The studied population consisted of 11385 patients with a mean age of 53 ± 14.8 years and a female predominance (53.4%). The majority of them were treatment-naïve (74.6%) and patients with cirrhosis accounted for 24.3%. Of the DAA regimens used, 76.9% were GT-specific with ombitasvir/paritaprevir/ritonavir + dasabuvir ± ribavirin being the most used option (32.4%). A total of 10903 patients responded to treatment resulting in a 98.1% in the per-protocol analysis after excluding 273 patients without SVR data. The effectiveness of all regimens exceeded 90% and the highest SVR of 98.9% was achieved in patients treated with a combination of glecaprevir/pibrentasvir. Logistic regression analyses showed that the virologic response was independently associated with female sex [odds ratio (OR) = 1.67], absence of decompensated cirrhosis at baseline (OR = 2.42) and higher baseline platelets (OR = 1.004 per 1000/μL increase), while the presence of human immunodeficiency virus (HIV) coinfection significantly decreased the odds of response (OR = 0.39). About 95%-100% of patients completed therapy irrespective of the drug regimen. At least one adverse effect occurred in 10.9%-36.3% and most of them were mild. No treatment related deaths have been reported.

CONCLUSION

We documented very high effectiveness and a good safety profile across all DAA regimens. Positive predictors of SVR were female sex, absence of decompensated cirrhosis at baseline and higher platelet count while HIV coinfection reduced the effectiveness.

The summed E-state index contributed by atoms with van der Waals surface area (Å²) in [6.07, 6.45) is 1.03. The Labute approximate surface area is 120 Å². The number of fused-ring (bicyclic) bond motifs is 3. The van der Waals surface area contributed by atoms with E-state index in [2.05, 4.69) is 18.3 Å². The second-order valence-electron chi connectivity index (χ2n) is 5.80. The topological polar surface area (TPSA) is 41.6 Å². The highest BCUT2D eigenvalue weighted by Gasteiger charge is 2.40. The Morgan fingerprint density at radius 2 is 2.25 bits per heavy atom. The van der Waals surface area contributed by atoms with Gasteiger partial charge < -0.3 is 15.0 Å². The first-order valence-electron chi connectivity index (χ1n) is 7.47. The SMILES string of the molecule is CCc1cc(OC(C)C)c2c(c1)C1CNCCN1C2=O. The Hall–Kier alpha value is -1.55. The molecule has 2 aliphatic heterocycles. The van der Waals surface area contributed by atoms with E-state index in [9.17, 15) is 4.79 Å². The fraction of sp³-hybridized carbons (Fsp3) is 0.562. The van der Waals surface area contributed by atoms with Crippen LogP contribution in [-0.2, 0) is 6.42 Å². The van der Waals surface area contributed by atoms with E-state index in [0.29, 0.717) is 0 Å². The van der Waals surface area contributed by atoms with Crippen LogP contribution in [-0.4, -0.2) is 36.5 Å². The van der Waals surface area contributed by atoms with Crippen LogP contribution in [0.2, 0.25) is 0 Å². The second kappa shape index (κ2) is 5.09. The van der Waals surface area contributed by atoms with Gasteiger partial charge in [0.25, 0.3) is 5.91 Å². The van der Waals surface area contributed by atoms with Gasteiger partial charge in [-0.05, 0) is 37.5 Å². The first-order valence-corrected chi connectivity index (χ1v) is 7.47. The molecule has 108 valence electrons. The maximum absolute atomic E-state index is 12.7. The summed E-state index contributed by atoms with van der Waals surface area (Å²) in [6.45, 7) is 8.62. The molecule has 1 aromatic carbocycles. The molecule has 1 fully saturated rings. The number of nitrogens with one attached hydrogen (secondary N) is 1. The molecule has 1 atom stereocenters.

Key Words: Hepatitis C, Genotype 1b, Direct-acting antivirals, Pangenotypic, Genotype-specific, Sustained virologic response

Core Tip: Our real-world analysis focused on a population of patients chronically infected with the genotype 1b of hepatitis C virus. In the interferon era, this was considered to be difficult to treat due to low cure rates. Although we documented the very good effectiveness of all interferon-free regimens, we have shown that in what is now described as the easiest to treat population, the chance of response to antiviral treatment is reduced by coinfection with human immunodeficiency virus, while female sex, absence of decompensated cirrhosis and higher platelets count at baseline, increase the chances of a cure.